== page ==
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Mount Kitchener (East Ridge)

Mountaineering (Glacier Travel, Steep Snow, and Technical Rock)
Elevation [m]: 
Round Trip Distance [km]: 
Net Elevation Gain [m]: 
Total Elevation Gain [m]: 
YDS Difficulty: 
None, Yay For High Elevation Starts!
Friday, July 1, 2016

Sometimes it is nicer to take a less popular line up a popular peak. This is for sure true for Mount Kitchener, the fourth highest peak on the Columbia Icefield (and 11'th highest in all of the Rockies!) which is usually accessed from the icefield in a long but straightforward ski tour (II). There are several other lines in the peak varying in degree of commitment from full on alpine Grand Central Couloir (V, 5.9 A2/WI5) to the more mellow East Ridge (II, "5.6"). Josh and I had been eyeing up the East Ridge for a while (even went as far as to drive down to the icefields a few weeks earlier only to wake up to a June-Monsoon at valley level and redirected our plans) and would be joined by another Jasperite, James. After hearing from some other folks that the ridge takes longer than you might think we opted to plan for a bivy and after securing a permit (and dodging a Canada Day parade) left Jasper heading towards the trailhead.

The East Ridge like other 11000ers nearby Mounts Woolley, Diadem, and Alberta first involves crossing the Sunwapta River. We were fixing to approach the peak from the Dome Glacier side and went for two fords at the headwaters of the Sunwapta River, hitting the outflow of the Dome Glacier by itself. Both fords looked kind of fearsome given how milky the water is but they ended up being mid thigh at the deepest. After having been delayed leaving town, and hanging around at the car for a while waiting for the rain to die down we were a bit behind schedule and opted for a lower (less windy) bivy (with running water too!) above the moraine below "Mount K2", the peak east of Kitchener itself After setting up camp and cooking some grub we got some sleep and planned to wake up sometime around 2.

Not the most inspiring weather to be setting out in.


James negotiating the lower flats.


Up above the moraine on more conventional scree.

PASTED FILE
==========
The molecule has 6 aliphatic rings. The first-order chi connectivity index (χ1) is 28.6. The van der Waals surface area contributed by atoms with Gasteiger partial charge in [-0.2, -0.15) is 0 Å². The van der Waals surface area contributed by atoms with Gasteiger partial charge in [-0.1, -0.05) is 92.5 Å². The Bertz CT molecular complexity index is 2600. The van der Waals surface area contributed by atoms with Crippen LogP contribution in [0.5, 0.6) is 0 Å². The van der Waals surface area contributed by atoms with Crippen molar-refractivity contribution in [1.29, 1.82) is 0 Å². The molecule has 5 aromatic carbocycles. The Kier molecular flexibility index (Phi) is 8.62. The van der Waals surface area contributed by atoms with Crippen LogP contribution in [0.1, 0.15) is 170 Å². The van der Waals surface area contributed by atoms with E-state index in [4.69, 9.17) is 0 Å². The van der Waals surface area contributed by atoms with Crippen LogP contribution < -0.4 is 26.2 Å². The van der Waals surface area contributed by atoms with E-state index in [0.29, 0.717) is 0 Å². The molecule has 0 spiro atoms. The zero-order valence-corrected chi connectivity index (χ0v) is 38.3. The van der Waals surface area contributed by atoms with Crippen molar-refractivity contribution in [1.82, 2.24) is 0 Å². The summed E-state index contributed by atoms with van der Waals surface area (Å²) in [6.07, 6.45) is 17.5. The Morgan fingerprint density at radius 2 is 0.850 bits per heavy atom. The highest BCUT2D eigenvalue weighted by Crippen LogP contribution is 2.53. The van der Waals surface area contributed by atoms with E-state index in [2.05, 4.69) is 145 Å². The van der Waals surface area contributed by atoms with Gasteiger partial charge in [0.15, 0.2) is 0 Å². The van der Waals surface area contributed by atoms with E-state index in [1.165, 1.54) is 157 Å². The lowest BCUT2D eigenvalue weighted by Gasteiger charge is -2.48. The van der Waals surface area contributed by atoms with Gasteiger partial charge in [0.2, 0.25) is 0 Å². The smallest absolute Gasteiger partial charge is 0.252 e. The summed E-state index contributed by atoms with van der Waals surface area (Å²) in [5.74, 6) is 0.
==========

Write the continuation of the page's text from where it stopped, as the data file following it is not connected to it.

Not a bad place to soak in the views.

Leaving our bivy at around 2 (which was actually 3, given that our clock wasn't adjusted for daylight savings time) after glugging down some coffee we made our way up scree towards the Kitchener/K2 col. The published route for the East Ridge recommends ascending up and over K2 on the way but that just seemed like extra loss/gain so we opted to head straight up the slope west of K2 which was kind of loose but still decent. Getting to the col we were kind of glad we didn't bivy high, it would have been pretty windy and there wern't any pre-made bivy corrals to dig in to.

Heading out from our bivy towards the col.


Lovely glow on the other 11000ers in the area.


Rock Glaciers like the Dome are quite neat.


A fair bit of scree to contend with to get to the col.


Josh working up towards the col.

From the col we tossed on crampons and sorted out the rope. The first few steps in the snowpack were far from inspiring with deep plunge stepping, thankfully this was only for the thin snow on rock and deeper stuff further along was a bit better. Within a few steps we came across tracks that were probably from Mark Klassen's group a week or so before and followed these upwards. The non-glaciated bench just below 3000 m would be an amazing place to camp for a night for views alone (and there was a bivy corral built there so some-one has had the same idea!). Snow past the bench was still pretty soft and kicking steps upwards got the blood pumping in my legs pretty good! We crossed the shrund at a decently filled in point and quickly made progress up to the notch.

At the Kitchener/K2 col looking south.


The view north from the col.


James and Josh heading up from the col.


The way ahead looks pretty lovely.


At The Notch, time for some proper-climbing!